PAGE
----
Missionary Diary: Living in two worlds

Ruth Walton is a member of Bush Church Aid field staff working at Nungalinya College in Darwin. She arrived in Darwin in late 2020 from Burra, NSW with her husband Lee, who is the property manager for the Anglican Diocese of the Northern Territory.

Sitting under a shady tree beside the Stuart Highway, I took a pause. It was a moment to step from my world of calendars, plans and appointments to an alternative world, one built on different priorities and worldview. My lift would arrive sometime in the next hour or so. It was time to wait and ponder. What would the next few days bring? How would I respond to this other world? So I waited.

Have you not known? Have you not heard? The Lord is the everlasting God, the Creator of the ends of the earth. He does not faint or grow weary; his understanding is unsearchable. He gives power to the faint and strengthens the powerless. Even youths will grow faint and be weary, and the young will fall exhausted; but those who wait for the Lord shall renew their strength, they shall mount up with wings like eagles, they shall run and not be weary, they shall walk and not faint. (Isaiah 40:28-31)

“God can both use limited resources to feed 5000 people and also fit too many resources into a car!”

My lift arrived; the car already had plenty of bags squeezed into the boot. The welcome from my three travelling companions was warm and genuine, and the bags and books I had brought were delicately placed in the small spaces available. We were on our way. There were stories from previous trips, fostering an excitement for this adventure – who we would meet, the stories we would hear, the places we would see the hand of God at work.

Our first stop was Werenbun, a group of about ten homes a short distance from a beautiful tourist spot about an hour north of Katherine, to pick up Wendy, a Christian leader who has been part of these Nungalinya road trips since about 2015.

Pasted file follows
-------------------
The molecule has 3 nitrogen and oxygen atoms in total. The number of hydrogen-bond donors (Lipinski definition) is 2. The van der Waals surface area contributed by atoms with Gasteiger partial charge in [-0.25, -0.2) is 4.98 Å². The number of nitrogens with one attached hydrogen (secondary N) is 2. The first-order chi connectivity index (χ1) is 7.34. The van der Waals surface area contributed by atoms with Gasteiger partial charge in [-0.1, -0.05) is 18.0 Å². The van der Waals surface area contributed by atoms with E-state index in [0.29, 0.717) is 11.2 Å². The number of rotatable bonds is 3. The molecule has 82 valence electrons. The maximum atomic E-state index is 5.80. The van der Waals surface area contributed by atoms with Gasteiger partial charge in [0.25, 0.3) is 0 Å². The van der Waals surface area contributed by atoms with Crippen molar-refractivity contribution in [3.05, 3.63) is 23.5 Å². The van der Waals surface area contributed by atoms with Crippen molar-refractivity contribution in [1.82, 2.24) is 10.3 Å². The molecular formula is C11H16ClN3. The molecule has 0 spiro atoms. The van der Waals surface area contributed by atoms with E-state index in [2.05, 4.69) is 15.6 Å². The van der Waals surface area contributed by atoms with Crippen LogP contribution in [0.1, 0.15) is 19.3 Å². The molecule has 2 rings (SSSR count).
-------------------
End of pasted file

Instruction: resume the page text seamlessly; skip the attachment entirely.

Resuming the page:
“We were here before they discovered the falls,” affirms Wendy as her family helps carry her various bags to the car and carefully carry her paintings from her final art course (there was no way these could have travelled with her on the bus). I looked with consternation at Rachel, our host and driver. The car was emptied and, after some effort, successfully repacked. “God is so good!  He can use both limited resources to feed 5000 people and also fit too many resources into a car!”

As we arrived in Katherine for the evening, it quickly became clear that this alternative world would not run according to the same rules as the world I am accustomed to. One of our travelling companions had two young ones to pick up and take home with her; another had family needing to conduct business in Katherine, but no way of getting there. But we had a schedule, a plan. We were tasked by Nungalinya College to drop students home and visit remote Aboriginal communities in Central Arnhem Land, connecting with existing and potential students for the college. Our budget did not include picking up additional passengers (where on earth would they fit anyway?) or assisting family travel from home (some 1.5 hours away) to Katherine and back.

This alternative world runs by different rules, rules where relationships and the needs of others are paramount.